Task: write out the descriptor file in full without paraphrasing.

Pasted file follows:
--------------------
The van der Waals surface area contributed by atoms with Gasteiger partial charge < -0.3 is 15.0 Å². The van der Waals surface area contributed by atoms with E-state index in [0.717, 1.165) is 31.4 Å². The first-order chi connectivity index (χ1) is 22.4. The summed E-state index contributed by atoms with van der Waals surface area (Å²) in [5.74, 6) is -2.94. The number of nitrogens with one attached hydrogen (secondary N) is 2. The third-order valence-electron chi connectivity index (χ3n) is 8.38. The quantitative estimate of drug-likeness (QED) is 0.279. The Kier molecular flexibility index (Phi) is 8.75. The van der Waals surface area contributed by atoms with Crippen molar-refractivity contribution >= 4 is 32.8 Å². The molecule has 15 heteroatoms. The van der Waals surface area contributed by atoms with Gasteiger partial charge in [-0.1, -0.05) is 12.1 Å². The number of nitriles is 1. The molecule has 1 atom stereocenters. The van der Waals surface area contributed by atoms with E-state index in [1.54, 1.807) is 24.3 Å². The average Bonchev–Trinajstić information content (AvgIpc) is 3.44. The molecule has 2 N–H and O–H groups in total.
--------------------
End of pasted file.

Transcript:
The van der Waals surface area contributed by atoms with Gasteiger partial charge < -0.3 is 15.0 Å². The van der Waals surface area contributed by atoms with E-state index in [0.717, 1.165) is 31.4 Å². The first-order chi connectivity index (χ1) is 22.4. The summed E-state index contributed by atoms with van der Waals surface area (Å²) in [5.74, 6) is -2.94. The number of nitrogens with one attached hydrogen (secondary N) is 2. The third-order valence-electron chi connectivity index (χ3n) is 8.38. The quantitative estimate of drug-likeness (QED) is 0.279. The Kier molecular flexibility index (Phi) is 8.75. The van der Waals surface area contributed by atoms with Crippen molar-refractivity contribution >= 4 is 32.8 Å². The molecule has 15 heteroatoms. The van der Waals surface area contributed by atoms with Gasteiger partial charge in [-0.1, -0.05) is 12.1 Å². The number of nitriles is 1. The molecule has 1 atom stereocenters. The van der Waals surface area contributed by atoms with E-state index in [1.54, 1.807) is 24.3 Å². The average Bonchev–Trinajstić information content (AvgIpc) is 3.44. The molecule has 2 N–H and O–H groups in total.